By Ronald Stein and Todd Royal Can wind and solar keep the lights on and transportation moving?
The Colorado Public Utilities Commission (PUC) recently approved a Colorado Energy Plan that attempts to substitute wind power for coal power. CFACT has petitioned the PUC to reconsider this ill-advised decision.
The Ford government has already canceled 758 renewable energy contracts signed by the Liberals. Ontario has some of the highest electricity rates in North America and its cost was a major issue in the recent provincial election that saw the Conservatives win a landslide majority.
Legislators in the California Assembly passed a zero-carbon bill on Tuesday, putting the state one step closer toward an unprecedented new mandate for emissions-free electricity.
American Electric Power (AEP) announced it is cancelling plans for a massive wind farm project in the Oklahoma panhandle because it cannot get the project approved before generous federal subsidies may run out.
The wind and solar power industries each receive such enormous taxpayer subsidies that all other energy industries combined do not receive as much taxpayer pork as either wind or solar power alone. Big renewable has no interest in sharing.
Hansen: “The notion that renewable energies and batteries alone will provide all needed energy is fantastical. It is also a grotesque idea, because of the staggering environmental pollution from mining and material disposal, if all energy was derived from renewables and batteries.”
Environment Florida may try to sell Floridians one bill of goods regarding wind power, but the facts tell us they are peddling economic snake oil.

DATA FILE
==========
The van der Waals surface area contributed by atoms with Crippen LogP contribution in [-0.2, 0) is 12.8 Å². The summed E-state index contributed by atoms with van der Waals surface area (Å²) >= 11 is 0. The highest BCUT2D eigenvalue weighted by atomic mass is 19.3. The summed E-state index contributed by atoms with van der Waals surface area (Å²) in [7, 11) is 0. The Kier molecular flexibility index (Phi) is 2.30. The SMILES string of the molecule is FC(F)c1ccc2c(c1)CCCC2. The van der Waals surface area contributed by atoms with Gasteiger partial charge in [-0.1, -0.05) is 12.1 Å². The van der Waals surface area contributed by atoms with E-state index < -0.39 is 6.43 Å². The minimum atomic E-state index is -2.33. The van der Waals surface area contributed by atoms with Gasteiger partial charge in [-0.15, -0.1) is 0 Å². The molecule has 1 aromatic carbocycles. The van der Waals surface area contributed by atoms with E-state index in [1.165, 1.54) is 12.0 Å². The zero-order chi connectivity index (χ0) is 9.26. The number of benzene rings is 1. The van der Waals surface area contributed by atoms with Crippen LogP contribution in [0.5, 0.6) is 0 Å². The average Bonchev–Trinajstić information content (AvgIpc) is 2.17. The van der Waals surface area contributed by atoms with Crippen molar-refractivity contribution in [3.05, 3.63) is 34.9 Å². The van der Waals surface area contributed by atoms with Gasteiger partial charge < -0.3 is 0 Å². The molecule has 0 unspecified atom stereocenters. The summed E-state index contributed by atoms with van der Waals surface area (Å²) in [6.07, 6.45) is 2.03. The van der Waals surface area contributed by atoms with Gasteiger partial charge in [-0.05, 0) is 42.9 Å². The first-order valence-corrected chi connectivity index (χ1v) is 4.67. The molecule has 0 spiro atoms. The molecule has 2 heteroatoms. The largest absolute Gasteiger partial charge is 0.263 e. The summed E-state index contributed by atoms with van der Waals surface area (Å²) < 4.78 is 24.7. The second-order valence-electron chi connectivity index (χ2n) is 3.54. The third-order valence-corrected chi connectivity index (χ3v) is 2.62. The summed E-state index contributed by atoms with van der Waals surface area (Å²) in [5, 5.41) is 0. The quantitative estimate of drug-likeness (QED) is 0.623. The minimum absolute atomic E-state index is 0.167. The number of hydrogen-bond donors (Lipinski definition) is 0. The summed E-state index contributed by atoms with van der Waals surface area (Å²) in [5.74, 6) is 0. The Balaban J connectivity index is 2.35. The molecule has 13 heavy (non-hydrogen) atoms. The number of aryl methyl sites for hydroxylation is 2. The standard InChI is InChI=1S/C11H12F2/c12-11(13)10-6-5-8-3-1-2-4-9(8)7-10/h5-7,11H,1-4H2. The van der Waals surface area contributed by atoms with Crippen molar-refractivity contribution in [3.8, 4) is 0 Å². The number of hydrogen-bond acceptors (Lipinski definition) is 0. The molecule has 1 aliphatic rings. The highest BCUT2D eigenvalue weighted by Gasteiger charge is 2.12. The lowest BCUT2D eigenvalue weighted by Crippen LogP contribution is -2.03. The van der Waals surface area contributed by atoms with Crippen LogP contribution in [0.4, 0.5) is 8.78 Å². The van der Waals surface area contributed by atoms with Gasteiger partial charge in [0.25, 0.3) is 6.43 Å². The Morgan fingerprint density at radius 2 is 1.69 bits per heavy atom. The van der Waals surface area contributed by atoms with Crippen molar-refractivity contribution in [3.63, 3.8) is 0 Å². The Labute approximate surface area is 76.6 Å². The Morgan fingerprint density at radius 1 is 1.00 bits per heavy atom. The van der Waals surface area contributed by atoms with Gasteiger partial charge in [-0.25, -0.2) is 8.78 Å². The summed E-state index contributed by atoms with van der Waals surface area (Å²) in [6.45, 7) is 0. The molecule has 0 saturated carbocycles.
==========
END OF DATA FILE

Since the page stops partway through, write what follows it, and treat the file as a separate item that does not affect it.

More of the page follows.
The exorbitant price for a solar installation atop a local Oregon courthouse is calling into question the state’s renewable energy policies.
Europe’s pivot away from traditional power sources without a proper contingency plan may be putting the continent at risk of a severe energy crisis, warns an energy executive.
Concerns over impacts from energy projects disappear where “green” energy is involved.
“The country’s climate obsession has turned into one of the country’s biggest political and economic handicaps, making Germany almost ungovernable.”
CFACT Senior Policy Advisor Paul Driessen, a Virginia resident, laments the direction that newly elected Governor Ralph Northam is taking the people of the state -- into restrictions on carbon dioxide that include cap-and-trade emissions buying and selling -- and other foolish schemes that will harm the poor and lower middle classes the most and do little or nothing to change the Earth's climate.
CFACT Senior Policy Advisor Paul Driessen lauds President Trump and his administration for rolling back Obama era restrictions on fossil fuels that had already hurt the U.S. economy -- the rollbacks should unleash massive economic growth and create lots of jobs.
CFACT Senior Policy Advisor Paul Driessen exposes the shame of the city leaders in St. Louis, Missouri, who have sought to deflect from the city's poor reputation for violent crime, high school graduation rates, and overall quality of life by declaring the city MUST transform its power base from 1.5% wind and solar today to 100% wind and solar within the next 18 years. The staggering cost of such a transformation, assuming it can even be done, will be borne by the very people who suffer from high crime, low-performance education, and a sense of hopelessness in the face of arrogant posturing.